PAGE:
That proposal rankled members of the Old Dominion Civic Association, who say the county did not reach out and allow residents to give feedback. Several residents of that neighborhood believe the land on which the new station would be built should instead be preserved as park space.
“I will acknowledge the report recommended as better sites from a response perspective, Williamsburg Blvd at Glebe Road, and Rock Spring Road at Glebe Road. Both areas where there is a lot of private property that I do not envision us taking. And so we said, what’s the next best alternative, and they focused back on the recommendation of 26th and Old Dominion,” said Schwartz.
Several County Board members echoed the community concern over a lack of explanation for building a fire station at the proposed site.
“We do need more information,” said Board member Walter Tejada. “I guess the concern people feel, the reason is they have been surprised or blindsided by it. I’m hoping those questions will be answered so we can pass them on to our residents who want to know how did this come about.”
Tejada and Board chair Jay Fisette both mentioned that the proposal for a new fire station is part of a master plan, but the whole plan had not been presented to the public in its entirety. That, they say, is causing confusion and frustration.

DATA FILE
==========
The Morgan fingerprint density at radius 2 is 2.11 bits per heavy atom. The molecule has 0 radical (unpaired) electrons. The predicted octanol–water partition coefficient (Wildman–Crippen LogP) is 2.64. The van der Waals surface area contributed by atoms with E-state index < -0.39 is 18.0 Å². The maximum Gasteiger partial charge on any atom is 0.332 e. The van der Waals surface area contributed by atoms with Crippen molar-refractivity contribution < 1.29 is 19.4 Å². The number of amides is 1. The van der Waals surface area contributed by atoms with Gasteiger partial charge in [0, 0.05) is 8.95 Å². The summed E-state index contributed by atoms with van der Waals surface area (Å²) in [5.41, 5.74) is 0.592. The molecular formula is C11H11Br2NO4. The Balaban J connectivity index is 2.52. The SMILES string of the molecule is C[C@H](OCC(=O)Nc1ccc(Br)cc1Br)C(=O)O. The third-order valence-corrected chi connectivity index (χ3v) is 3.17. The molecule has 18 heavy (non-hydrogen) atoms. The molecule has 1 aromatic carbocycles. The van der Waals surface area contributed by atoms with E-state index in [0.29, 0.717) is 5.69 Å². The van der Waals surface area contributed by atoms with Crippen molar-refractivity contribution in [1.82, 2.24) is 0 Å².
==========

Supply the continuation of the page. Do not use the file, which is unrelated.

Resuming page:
“The community has not received this information, probably, in the most productive way at this point,” said Tejada.
Fisette said the county is hoping to begin the public process in January 2015, adding, “I’m sure we’ll figure something out, but the first thing is just to get there and explain what you’ve already explained to us, and give us all time to figure out what that next community effort looks like.”
Although the TriData report included recommendations for improving or relocating other stations, Schwartz said those are lower priority than getting better coverage in the northern portion of the county. Schwartz believes building a station in the north even is more important than adding additional coverage in Crystal City.
“I get more improvement in response time, we improve better our service to the community, by moving [Station] 8 first,” he said. “And the problem is, that if we don’t start moving on these, we’re going to find these station needs bunched up at one time.”